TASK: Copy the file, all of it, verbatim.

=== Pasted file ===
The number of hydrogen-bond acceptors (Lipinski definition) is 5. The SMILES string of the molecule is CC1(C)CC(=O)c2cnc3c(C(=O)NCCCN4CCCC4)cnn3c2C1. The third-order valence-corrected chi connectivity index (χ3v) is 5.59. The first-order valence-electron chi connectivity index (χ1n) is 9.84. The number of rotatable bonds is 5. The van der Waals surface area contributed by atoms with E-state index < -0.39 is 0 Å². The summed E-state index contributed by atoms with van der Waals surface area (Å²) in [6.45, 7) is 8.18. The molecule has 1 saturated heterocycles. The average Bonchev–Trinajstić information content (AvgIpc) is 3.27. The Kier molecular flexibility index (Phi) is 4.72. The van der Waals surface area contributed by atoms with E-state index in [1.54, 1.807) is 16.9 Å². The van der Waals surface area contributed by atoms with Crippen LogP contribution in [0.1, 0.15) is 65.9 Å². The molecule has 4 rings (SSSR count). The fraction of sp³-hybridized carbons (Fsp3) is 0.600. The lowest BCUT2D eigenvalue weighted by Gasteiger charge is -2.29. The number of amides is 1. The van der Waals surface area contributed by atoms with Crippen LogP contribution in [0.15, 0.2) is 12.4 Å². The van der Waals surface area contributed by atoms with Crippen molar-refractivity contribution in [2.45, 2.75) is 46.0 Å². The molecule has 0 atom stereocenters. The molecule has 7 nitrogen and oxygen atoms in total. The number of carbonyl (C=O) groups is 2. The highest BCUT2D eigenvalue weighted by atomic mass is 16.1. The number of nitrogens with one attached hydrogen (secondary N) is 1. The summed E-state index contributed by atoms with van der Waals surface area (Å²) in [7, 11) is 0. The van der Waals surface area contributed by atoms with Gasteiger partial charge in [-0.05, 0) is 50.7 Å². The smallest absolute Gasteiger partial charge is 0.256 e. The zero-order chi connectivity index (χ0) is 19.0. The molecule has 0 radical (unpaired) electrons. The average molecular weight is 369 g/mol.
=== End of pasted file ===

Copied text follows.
The number of hydrogen-bond acceptors (Lipinski definition) is 5. The SMILES string of the molecule is CC1(C)CC(=O)c2cnc3c(C(=O)NCCCN4CCCC4)cnn3c2C1. The third-order valence-corrected chi connectivity index (χ3v) is 5.59. The first-order valence-electron chi connectivity index (χ1n) is 9.84. The number of rotatable bonds is 5. The van der Waals surface area contributed by atoms with E-state index < -0.39 is 0 Å². The summed E-state index contributed by atoms with van der Waals surface area (Å²) in [6.45, 7) is 8.18. The molecule has 1 saturated heterocycles. The average Bonchev–Trinajstić information content (AvgIpc) is 3.27. The Kier molecular flexibility index (Phi) is 4.72. The van der Waals surface area contributed by atoms with E-state index in [1.54, 1.807) is 16.9 Å². The van der Waals surface area contributed by atoms with Crippen LogP contribution in [0.1, 0.15) is 65.9 Å². The molecule has 4 rings (SSSR count). The fraction of sp³-hybridized carbons (Fsp3) is 0.600. The lowest BCUT2D eigenvalue weighted by Gasteiger charge is -2.29. The number of amides is 1. The van der Waals surface area contributed by atoms with Crippen LogP contribution in [0.15, 0.2) is 12.4 Å². The van der Waals surface area contributed by atoms with Crippen molar-refractivity contribution in [2.45, 2.75) is 46.0 Å². The molecule has 0 atom stereocenters. The molecule has 7 nitrogen and oxygen atoms in total. The number of carbonyl (C=O) groups is 2. The highest BCUT2D eigenvalue weighted by atomic mass is 16.1. The number of nitrogens with one attached hydrogen (secondary N) is 1. The summed E-state index contributed by atoms with van der Waals surface area (Å²) in [7, 11) is 0. The van der Waals surface area contributed by atoms with Gasteiger partial charge in [-0.05, 0) is 50.7 Å². The smallest absolute Gasteiger partial charge is 0.256 e. The zero-order chi connectivity index (χ0) is 19.0. The molecule has 0 radical (unpaired) electrons. The average molecular weight is 369 g/mol.